U.S. Secretary of State Hillary Rodham Clinton says the United States is committed to supporting NATO's mission in Libya, as leader Moammar Gadhafi tests the resolve of the alliance with continued attacks on opposition forces.
Clinton assured NATO allies on Thursday that Washington was prepared to do what it takes to ensure the success of the mission and called on U.S. partners in Europe and elsewhere to boost pressure on Gadhafi to step down from power.
Clinton is in Berlin for two days of NATO meetings hoping to bridge differences over how the alliance should proceed in the Libya operation.
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U.S. Secretary of State Hillary Rodham Clinton is in Berlin for talks with her fellow NATO foreign ministers, hoping to bridge differences over how the alliance should proceed in its military operations over Libya.
American officials say Clinton will use several rounds of meetings Thursday to press the allies to reaffirm their goal of protecting civilians as rebels and forces loyal to Libyan leader Moammar Gadhafi continue fighting.
The officials say Clinton will stress the importance of using NATO military assets to go after pro-Gadhafi fighters attacking, approaching or otherwise threatening rebel-held positions as well as stepping up economic and political pressure on Gadhafi to leave power.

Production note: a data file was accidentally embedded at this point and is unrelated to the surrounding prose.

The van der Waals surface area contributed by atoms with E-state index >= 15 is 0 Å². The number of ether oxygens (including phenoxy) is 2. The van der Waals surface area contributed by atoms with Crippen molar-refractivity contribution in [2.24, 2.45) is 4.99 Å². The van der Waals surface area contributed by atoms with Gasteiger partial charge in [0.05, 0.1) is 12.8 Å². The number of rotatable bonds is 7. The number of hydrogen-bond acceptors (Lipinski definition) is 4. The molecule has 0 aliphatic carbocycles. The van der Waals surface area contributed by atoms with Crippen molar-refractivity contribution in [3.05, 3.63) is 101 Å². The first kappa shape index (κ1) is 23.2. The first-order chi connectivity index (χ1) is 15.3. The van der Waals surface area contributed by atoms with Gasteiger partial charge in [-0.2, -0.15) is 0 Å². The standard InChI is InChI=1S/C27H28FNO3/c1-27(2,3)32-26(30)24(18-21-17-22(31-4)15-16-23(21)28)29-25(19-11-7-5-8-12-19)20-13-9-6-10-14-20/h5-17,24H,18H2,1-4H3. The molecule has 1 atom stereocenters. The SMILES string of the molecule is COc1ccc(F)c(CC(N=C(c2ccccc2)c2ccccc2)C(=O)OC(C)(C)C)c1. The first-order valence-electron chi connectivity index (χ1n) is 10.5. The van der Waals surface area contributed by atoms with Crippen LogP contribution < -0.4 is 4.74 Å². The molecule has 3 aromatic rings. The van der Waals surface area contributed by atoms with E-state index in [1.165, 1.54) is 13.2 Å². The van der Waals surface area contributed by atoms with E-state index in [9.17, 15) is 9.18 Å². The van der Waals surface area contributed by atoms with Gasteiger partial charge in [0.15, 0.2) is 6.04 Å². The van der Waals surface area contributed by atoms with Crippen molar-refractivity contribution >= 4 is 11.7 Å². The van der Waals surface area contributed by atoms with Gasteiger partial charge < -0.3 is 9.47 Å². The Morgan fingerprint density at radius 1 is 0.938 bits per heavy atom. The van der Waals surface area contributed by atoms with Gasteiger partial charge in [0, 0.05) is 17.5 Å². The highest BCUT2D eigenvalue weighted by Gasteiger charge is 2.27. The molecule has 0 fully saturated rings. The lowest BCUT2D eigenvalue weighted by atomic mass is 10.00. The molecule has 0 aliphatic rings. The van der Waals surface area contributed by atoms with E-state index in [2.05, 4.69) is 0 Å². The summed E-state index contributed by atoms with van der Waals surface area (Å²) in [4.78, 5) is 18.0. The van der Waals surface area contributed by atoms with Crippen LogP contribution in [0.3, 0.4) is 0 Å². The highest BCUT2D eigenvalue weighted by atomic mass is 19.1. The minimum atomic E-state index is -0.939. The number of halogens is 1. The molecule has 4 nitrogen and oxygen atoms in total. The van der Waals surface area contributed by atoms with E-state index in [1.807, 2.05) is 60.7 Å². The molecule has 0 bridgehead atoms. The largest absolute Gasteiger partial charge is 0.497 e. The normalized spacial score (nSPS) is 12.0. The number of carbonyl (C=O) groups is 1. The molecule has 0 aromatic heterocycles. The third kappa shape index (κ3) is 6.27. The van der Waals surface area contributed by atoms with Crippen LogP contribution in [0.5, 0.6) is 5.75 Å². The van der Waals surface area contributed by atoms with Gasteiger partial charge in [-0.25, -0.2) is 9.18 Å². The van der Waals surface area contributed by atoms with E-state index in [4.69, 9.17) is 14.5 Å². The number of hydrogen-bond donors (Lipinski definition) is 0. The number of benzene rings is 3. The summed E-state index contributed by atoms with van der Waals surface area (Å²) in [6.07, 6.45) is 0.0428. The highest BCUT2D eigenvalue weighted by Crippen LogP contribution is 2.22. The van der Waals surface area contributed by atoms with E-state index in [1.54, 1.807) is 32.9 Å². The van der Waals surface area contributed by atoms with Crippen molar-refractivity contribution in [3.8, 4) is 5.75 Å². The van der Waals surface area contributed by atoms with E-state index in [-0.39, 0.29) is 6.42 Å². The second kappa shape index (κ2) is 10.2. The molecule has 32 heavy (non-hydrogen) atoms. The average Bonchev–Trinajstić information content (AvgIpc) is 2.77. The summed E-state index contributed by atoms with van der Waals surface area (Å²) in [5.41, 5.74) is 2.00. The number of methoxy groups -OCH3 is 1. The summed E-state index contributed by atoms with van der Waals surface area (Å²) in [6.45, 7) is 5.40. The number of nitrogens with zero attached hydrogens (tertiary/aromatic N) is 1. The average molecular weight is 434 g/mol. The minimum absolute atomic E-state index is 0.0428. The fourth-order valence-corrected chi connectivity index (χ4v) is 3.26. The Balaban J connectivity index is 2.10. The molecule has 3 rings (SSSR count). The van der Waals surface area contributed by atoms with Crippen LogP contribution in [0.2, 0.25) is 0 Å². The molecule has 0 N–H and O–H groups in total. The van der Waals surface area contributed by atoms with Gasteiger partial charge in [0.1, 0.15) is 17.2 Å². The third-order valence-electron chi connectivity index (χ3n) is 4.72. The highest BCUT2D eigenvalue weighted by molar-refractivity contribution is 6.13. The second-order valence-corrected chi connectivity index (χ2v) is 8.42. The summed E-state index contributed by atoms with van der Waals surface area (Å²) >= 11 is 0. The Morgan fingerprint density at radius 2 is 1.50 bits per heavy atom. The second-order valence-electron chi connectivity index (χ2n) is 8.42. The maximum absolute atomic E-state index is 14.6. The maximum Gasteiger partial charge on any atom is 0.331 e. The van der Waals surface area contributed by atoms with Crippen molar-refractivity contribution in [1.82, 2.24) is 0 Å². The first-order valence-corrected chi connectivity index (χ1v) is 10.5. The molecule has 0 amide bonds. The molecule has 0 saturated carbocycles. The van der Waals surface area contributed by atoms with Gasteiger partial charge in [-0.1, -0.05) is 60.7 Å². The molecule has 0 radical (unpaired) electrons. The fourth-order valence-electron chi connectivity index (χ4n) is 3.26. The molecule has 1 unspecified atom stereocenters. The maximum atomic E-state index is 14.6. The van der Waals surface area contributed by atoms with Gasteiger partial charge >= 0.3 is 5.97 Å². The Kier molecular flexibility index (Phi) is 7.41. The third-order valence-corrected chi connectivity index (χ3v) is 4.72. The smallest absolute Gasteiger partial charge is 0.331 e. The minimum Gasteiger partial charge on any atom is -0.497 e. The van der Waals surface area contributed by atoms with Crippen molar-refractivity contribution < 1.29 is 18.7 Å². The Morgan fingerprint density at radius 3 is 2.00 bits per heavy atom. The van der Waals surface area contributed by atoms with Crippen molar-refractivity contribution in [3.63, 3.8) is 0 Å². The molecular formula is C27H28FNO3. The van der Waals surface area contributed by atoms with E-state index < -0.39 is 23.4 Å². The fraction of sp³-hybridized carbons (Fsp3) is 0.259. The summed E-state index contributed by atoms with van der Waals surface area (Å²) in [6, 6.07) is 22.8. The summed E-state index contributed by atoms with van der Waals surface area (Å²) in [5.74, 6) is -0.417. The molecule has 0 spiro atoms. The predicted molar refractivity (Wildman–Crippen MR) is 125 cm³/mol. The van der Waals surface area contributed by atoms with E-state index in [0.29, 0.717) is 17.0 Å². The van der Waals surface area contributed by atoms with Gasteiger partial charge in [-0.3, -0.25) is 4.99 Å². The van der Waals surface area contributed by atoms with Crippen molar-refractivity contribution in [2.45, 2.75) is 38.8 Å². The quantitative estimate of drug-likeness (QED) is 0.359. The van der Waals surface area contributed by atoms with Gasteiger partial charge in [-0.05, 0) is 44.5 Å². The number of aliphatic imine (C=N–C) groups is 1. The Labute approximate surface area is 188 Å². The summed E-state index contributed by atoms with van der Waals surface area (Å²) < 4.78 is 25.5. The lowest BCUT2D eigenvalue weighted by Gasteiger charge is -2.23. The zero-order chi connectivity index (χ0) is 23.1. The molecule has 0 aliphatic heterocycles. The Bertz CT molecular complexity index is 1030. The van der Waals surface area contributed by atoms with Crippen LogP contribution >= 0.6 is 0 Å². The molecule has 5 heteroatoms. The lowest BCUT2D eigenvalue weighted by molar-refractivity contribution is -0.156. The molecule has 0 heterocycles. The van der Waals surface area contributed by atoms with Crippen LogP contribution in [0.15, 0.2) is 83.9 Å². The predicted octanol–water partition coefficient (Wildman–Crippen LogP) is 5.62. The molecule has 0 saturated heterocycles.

In a joint appearance with German Chancellor Angela Merkel, Clinton said NATO members share "the same goal, which is to see the end of the Gadhafi regime in Libya. And we are contributing in many ways in order to see that goal realized."
Britain and France, along with the rebels, say NATO isn't doing enough and are urging the U.S. to take a bigger role. The U.S. wants to remain in the back seat.
Two senior U.S. officials traveling with Clinton declined to discuss the British and French concerns but suggested they were without merit.
The officials maintained that the alliance was succeeding in its mission. They noted that NATO commanders themselves have had no complaints and that those commanders are free to ask for additional resources but have yet to do so.
The officials, who spoke on condition of anonymity due to the delicacy of the diplomacy, said Clinton would be pressing NATO to define in more precise detail its military goals and the means it will use to achieve them.